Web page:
"He didn't have much fun," Vin observed sadly. Then he slid from the couch and moved over to stand beside Chris' chair.
Larabee could see the growing discomfort in the little face. Without a word he reached out and Vin climbed into his lap. Wrapping his arms around the tiny body he looked toward Josiah.
His deep voice catching the seven-year-old's attention, Sanchez said, "Vin? I'd really like to know if there's something you don't like about my story."
After a moment's hesitation, the little boy said, "ain't th' story, Unca 'Siah. I was jist thinkin'."
When the little blond didn't offer anything more in explanation the storyteller continued his tale.
The King was still worried. Sometimes he had nightmares that the trolls had come back and that they hurt his people. He couldn't even let himself trust the soldiers to do their job. He came to believe that he was the only one who could keep the people safe. So all he did, day and night, was ride around his Kingdom. He made certain that all of the people followed his rules all of the time and if they didn't he got angry.
"Why didn't he trust the soldiers, Unca' 'Siah?" JD asked. "Couldn't they do a good job?"
"Well," the silver-haired agent said thoughtfully, "some people just worry that if they don't do something themselves that it won't be done right."
"Oh. Did he holler when he got angry?"
"Well, I'm not certain. Do you think he hollered?"
Heaving a deep sigh, Vin entered the conversation. "Maybe, but I bet he didn't mean it."
The people became tired of having to follow the King's rules all the time. They thought that some of the rules were silly and didn't want to follow them. But the King got angry any time they didn't follow all of the rules and he yelled at the people. When they tried to do things any other way, he would yell and be very angry and force them to follow his rules again.
"He shouldn't yell at 'em 'cause they didn't mind him," JD said softly. He moved closer to his uncle, leaning against him.
Sanchez put an arm around the tiny boy and continued his story.
Pretty soon the people were sad and the King was always angry.
When some of the people couldn't stand it any longer they packed up and moved out of the Kingdom. Even though they loved their home, and still loved their King, they couldn't take all those rules.
"But they shouldn't a left!" Vin protested.
"Why not, Pard?" Chris asked.
"Cause he was jist tryin' to be 'sponsible!"
"He was just doing his job?" Chris repeated the words his son had cried out in protest.
Vin's head snapped up and he stared into the blonde's face. "Yeah," he said softly.
Larabee leaned down and kissed the little boy's forehead. "Yes, he was being responsible."
After a while the King noticed that some of the people had moved away. That made him sad, and he worried that the people would get hurt or even attacked by trolls if they left the Kingdom. He started making more and more rules. He even made a rule that said that the people couldn't leave his Kingdom.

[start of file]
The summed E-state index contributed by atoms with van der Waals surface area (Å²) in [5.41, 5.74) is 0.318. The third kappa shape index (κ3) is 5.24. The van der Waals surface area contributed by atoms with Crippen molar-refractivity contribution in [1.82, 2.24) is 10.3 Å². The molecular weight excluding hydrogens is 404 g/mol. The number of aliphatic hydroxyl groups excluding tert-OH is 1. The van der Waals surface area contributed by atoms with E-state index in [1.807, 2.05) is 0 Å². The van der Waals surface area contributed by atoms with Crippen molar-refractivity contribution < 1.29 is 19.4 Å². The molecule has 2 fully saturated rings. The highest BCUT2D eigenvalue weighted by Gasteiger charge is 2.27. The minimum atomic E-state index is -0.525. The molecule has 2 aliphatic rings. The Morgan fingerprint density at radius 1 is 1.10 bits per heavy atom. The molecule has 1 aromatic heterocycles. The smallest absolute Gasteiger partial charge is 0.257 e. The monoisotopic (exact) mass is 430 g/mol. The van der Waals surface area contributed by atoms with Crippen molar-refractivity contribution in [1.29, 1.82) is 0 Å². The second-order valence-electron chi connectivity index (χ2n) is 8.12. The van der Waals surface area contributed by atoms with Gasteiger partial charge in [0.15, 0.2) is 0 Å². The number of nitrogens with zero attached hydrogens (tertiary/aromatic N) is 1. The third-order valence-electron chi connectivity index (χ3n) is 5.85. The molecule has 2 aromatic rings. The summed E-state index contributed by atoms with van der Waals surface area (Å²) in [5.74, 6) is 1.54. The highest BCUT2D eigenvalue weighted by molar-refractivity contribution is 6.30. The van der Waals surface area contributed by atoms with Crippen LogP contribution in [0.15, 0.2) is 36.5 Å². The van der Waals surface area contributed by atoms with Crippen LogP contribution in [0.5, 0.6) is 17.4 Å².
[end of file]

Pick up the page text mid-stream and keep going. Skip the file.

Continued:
That made the people angry and the rest of them left the Kingdom.
"Unca 'Siah," JD said softly. "If you get angry with someone, do you gots to leave 'em?"
"No, you don't have to leave someone because you get angry with them. Do you know what compromise means?" When the five-year-old shook his head, he explained. "It means that you talk about why you're angry with the other person. Then you figure out how to change things so that both of you are happy."
"Comp'mize sounds like a good thing," Vin said. He spoke so softly that only his foster father could hear him.
Chris didn't comment, sensing that the child needed to continue processing things. Instead he simply hugged the little body closer.
So one morning the King woke up and found himself all alone. There was no one left to protect and no one left to make rules for. He was very lonely and sad.
He had forgotten how to do all of the things he used to do. He had no one to play with or tell stories and poems with. All he had was an empty castle that sat in the middle of an empty Kingdom. He was all alone and very sad.
"I feel sorry for the King," JD sad in a sad tone. "I wish "
"What do you wish, Little Bit," Buck encouraged.
"I wish that I could be there. I'd play with him."
"I think that would be a really nice thing."
After sitting alone for a while, he decided that he had to find a way to make his people come home. He saddled up his horse and rode out of his Kingdom, searching for his people. But they hid from him so that he couldn't make them come back.
"Where'd they hide?" The little brunet asked.
"Oh, lots of places, I'm sure," Josiah replied.
"They hided 'cause they didn't wanna go back with him," Vin said. "They must 'a hated him.
"No, I don't think so," Chris said. "I think they still loved him. They just didn't know how to tell him that they didn't like him bossing them around anymore."
"But he was jist doin' his job," Vin disagreed.
"Maybe they didn't think he was doing his job," Buck suggested. "Sounds to me like he thought he had to do everyone's job."
"But he was only tryin' to be 'sponsible." The seven-year-old curled up in his father's arms, his expression growing serious.
The three adults exchanged looks, Josiah pausing in his narrative to let the boys process the thoughts the story was bringing up.
Finally the King met up with a very wise man. The wise man asked him why he looked so sad and yet so angry. The King told him what had happened, and that he was trying to find his people.
The wise man was very wise indeed. He told the King that his people were all around him, but that they were hiding from him. That made the King angrier. He started yelling at the people, trying to make them come out of hiding. They wouldn't though. Then the King became sad. He asked the wise man what he could do to get the people to come back to his Kingdom.
"He shouldn't yell," Vin said.
"Why not?" Chris asked.
"Cause people don't like t' be yelled at."
"Yeah, if I was the King I'd talk real nice and say please come home," JD added.
"Do you think that would work?" Buck asked.
"Maybe," the smaller boy shrugged his shoulders. "I know that when Da yells I don't wanna listen, but if he talks normal it ain't so " He frowned as he tried to find the word.
"Scary," Vin finished for him.
"Scary?" Chris prompted.
Nodding, the seven-year-old said, "It's scary when growed ups yell."
The two foster fathers exchanged guilty looks. They didn't raise their voices to the children often, but evidently they had often enough.